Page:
Little Ringed Plover were more regular than last year pic @HarringayBirder                                        

      After the March bird, Little Ringed Plover were seen much more frequently than last year's three sightings with records on the 6th and 19th followed by perhaps the same bird  on Lockwood for five days from the 23rd and again on the 29th. Late April is the best month for Whimbrel but they are often only seen flying north as was the case with four on the 28th. But this year three separate birds also dropped in to rest and feed on Lockwood with records on the 19th, 22nd and a tame individual all day on the 26th. It is a good month for Curlew as well with two on the 5th which landed for a time on the playing fields by No 4 with another next day, 

                                 Whimbrel (above) and Curlew both passed through  pics @Elliott81758817

                                                        

      The second Bar-tailed Godwit of the year was part of an extraordinary flock of waders which sat out the rain and wind of the 28th on the relatively sheltered west side of Lockwood. The flock also included two summer-plumaged Dunlin with others being seen on the 4th and 27th. But the bulk of the wader flock were 16 Redshank first found - with the Dunlin - together on East Warwick before relocating to Lockwood. Redshank records are usually of singles like the bird on the 23rd and 16 is far more than is seen in an entire year. The first Greenshank of the year was also found on the 28th on West Warwick before going north.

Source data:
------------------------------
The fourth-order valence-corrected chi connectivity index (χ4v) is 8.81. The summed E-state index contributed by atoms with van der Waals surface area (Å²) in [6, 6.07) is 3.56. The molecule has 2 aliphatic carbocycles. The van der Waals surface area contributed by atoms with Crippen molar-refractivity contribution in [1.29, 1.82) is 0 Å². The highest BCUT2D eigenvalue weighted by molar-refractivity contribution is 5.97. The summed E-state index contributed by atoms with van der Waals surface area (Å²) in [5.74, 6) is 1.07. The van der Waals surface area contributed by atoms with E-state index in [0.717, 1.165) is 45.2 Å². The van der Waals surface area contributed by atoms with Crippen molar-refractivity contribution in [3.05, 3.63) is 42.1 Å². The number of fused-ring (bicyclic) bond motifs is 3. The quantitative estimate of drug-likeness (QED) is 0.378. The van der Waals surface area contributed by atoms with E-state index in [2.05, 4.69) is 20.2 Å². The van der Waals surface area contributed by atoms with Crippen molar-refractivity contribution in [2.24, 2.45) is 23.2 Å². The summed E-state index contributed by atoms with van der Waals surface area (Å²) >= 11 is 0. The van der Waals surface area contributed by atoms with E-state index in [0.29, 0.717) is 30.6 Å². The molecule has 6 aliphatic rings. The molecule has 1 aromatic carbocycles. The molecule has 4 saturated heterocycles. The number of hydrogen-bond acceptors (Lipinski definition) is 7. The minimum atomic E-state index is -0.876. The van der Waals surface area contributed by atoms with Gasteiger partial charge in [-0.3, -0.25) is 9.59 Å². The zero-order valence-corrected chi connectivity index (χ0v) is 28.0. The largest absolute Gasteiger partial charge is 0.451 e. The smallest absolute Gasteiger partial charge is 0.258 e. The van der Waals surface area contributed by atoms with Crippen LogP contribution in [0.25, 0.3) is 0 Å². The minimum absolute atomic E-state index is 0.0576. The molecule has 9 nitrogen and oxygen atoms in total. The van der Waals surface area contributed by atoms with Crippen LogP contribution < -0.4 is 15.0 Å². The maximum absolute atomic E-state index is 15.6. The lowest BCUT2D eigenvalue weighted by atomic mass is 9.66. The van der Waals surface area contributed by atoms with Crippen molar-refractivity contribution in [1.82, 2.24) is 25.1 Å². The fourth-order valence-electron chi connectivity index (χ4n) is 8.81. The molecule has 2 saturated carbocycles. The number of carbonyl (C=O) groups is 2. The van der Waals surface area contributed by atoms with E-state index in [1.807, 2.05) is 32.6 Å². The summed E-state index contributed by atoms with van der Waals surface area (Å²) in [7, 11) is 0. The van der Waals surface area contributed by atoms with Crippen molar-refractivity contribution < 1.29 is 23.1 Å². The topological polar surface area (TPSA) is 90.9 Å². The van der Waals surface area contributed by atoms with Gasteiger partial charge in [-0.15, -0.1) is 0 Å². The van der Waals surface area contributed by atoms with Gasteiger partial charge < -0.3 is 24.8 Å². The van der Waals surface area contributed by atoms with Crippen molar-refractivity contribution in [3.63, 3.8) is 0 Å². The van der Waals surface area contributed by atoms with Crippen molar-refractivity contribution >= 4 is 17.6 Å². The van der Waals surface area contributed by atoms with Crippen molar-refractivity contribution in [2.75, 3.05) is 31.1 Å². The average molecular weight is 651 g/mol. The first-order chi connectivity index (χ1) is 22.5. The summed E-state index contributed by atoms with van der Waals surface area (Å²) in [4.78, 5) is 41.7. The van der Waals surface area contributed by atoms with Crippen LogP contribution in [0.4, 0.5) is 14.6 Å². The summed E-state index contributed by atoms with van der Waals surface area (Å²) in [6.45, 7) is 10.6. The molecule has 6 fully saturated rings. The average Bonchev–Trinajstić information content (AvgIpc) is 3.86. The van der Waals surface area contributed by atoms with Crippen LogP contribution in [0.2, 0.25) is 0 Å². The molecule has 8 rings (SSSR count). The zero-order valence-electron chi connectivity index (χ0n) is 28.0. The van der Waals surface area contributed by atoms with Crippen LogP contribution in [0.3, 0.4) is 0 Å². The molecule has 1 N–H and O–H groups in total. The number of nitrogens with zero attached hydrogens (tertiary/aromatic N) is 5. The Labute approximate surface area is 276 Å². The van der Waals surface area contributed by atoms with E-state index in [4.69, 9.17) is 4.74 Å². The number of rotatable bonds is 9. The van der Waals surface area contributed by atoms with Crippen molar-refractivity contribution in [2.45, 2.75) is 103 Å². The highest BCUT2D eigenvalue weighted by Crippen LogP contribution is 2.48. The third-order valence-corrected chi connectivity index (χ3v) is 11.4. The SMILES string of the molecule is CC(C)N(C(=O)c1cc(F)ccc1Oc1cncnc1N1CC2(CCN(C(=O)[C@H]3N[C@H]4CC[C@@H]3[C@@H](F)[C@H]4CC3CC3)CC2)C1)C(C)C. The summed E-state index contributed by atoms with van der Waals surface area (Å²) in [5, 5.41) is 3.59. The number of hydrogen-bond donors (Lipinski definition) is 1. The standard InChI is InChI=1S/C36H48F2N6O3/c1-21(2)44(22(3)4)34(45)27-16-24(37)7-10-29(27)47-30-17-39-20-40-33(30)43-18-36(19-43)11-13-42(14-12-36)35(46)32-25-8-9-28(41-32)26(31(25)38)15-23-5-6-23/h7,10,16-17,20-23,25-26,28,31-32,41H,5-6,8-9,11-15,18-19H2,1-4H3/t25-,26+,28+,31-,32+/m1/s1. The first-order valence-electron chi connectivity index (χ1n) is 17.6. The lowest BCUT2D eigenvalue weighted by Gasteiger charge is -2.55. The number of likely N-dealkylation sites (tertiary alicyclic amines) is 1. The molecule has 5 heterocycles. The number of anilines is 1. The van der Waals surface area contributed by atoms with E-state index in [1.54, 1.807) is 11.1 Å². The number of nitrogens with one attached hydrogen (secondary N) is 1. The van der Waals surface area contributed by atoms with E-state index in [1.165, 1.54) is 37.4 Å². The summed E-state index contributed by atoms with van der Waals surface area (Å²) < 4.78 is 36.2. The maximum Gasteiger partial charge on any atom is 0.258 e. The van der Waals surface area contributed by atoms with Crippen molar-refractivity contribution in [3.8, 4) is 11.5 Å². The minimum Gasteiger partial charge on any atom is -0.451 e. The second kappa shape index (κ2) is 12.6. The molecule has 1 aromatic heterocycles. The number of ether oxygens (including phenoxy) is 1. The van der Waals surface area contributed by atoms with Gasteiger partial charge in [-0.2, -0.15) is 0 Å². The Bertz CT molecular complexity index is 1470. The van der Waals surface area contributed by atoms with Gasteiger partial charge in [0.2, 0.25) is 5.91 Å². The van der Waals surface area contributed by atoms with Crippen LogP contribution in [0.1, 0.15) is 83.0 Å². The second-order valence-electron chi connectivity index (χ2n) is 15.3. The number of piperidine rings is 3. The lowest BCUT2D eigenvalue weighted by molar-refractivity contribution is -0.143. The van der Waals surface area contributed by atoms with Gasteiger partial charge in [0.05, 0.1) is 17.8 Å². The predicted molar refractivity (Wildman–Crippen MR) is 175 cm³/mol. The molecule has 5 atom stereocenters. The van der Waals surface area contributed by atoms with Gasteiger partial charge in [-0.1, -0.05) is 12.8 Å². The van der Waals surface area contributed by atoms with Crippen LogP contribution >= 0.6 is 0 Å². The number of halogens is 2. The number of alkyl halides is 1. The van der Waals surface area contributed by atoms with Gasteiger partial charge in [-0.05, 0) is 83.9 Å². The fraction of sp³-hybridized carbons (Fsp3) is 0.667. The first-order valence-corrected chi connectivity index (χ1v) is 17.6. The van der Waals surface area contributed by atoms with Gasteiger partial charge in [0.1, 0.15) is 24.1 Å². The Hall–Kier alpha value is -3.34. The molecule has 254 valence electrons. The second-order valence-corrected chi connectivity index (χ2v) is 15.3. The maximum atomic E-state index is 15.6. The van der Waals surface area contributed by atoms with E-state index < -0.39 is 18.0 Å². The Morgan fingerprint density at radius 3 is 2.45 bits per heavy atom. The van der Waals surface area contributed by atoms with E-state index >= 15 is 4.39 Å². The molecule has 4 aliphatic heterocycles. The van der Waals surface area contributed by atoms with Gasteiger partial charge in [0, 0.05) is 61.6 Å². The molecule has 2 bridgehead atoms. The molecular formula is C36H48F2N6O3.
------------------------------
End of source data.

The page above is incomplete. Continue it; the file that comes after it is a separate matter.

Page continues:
Bar-tailed Godwit, Redshank and Dunlin on Lockwood pic @ Elliott81758817

      Our wintering Common Sandpiper hung around High Maynard until mid-month by which time the first passage birds were moving through. A second bird was seen on the 4th with numbers building towards the month's end with a maximum count of eight on the 29th. 

                                            Common Sandpipers were seen throughout the month pic @ Chris_Farthing

         If it was good for waders, it was a little disappointing for gulls. No Mediterranean Gulls or Kittiwakes were seen and the only Little Gulls, despite the good conditions, were five adults briefly on Lockwood on the 27th. But it was a much better story with terns. Sandwich Tern, unusually, was not recorded at all last year but to make up for the omission, singles were seen on both the 6th and 7th. 

                                                              Sandwich Tern over No 5  pic @Elliott81758817

          Nationally one of the features of April was a remarkable inland passage of Arctic Terns towards the end of the month in which the Wetlands shared. The first two were found on the 16th - nine days earlier than last year - with two more on the 19th and a single on the 20th. Passage then picked up with at least 15 on the 21st followed by a very conservative count of 25 on the 23rd when a staggering 200 were on Staines Reservoir. Ten more were seen on the 27th and 12 on the 28th with the odd bird until the end of the month. 

                               It was an excellent month for Arctic Tern passage  pic @Elliott81758817